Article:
Integrin alpha 4 beta 7 was also known to interact with the HIV envelope protein. Accordingly, it is possible to imagine some possibilities for what an antibody against integrin alpha 4 beta 7 could be doing: it could be driving T cells to different places in the body or affecting the T cells somehow, or it could be interfering with interactions between SIV and the cells it infects.

The new data from NIAID say that integrin alpha 4 beta 7 is found on the virus itself. This finding makes sense, because SIV and HIV are enveloped viruses — they steal the clothes of the cells they infect and emerge from. [Integrin alpha 4 beta 7 also appears to help the virus be more infectious in the gut, Guzzo’s presentation says.]

So a third possibility appears: the anti-alpha 4 beta 7 antibody is mopping up virus. Perhaps it’s acting like a virus-neutralizing antibody or the anti-CD4 antibody ibalizumab — CD4 is the main viral receptor on T cells. It could explain why the anti-integrin antibody’s effect is so durable; HIV/SIV can mutate to escape neutralizing antibodies directed against the viral envelope protein, but it can’t mutate the clothes it steals! Read more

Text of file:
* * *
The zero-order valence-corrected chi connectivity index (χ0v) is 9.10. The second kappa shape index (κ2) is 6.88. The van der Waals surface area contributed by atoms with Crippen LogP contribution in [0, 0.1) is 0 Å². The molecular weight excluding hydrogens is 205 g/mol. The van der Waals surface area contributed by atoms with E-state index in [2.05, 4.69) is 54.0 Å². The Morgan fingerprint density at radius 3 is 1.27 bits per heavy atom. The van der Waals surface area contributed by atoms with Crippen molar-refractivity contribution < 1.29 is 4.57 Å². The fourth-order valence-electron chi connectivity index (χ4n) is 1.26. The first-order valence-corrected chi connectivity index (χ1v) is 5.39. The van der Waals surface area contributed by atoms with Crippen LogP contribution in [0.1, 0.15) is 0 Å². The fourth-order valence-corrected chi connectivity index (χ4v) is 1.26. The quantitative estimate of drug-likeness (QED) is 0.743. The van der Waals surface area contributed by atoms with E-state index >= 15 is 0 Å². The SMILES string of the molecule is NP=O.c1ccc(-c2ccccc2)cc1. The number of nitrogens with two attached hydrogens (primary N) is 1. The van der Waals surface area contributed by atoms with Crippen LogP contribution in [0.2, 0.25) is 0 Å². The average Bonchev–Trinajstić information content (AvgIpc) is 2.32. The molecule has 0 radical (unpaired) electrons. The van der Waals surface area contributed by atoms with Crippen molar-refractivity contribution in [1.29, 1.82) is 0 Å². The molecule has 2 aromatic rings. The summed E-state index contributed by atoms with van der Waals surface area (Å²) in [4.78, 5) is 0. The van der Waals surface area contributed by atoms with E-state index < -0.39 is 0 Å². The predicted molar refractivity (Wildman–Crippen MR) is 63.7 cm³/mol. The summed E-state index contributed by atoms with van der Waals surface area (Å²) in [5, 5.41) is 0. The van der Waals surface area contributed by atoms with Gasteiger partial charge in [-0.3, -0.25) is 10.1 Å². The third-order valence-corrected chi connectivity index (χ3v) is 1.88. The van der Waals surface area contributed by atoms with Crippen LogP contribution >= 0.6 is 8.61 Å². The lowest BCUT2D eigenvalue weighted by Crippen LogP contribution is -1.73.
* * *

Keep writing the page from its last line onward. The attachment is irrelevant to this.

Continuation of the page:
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Background links on SIV remission Science paper

This was the first consistent demonstration of post-treatment immune control in monkeys infected with SIV, without previous vaccination. Long-term post-treatment control of HIV has been reported in only a handful of people treated soon after infection. To learn more, check out these links.

Transient SIVmac remission induced by TLR7 agonist, reported at 2016 CROI conference

Immune control of SIVagm, no antiretroviral drugs necessary. Model of “elite controllers.”

Immune clearance of SIVmac; prior CMV-based vaccination necessary.

Post-treatment control of HIV – VISCONTI study. Roundup of HIV remission cases, from Treatment Action Group. Read more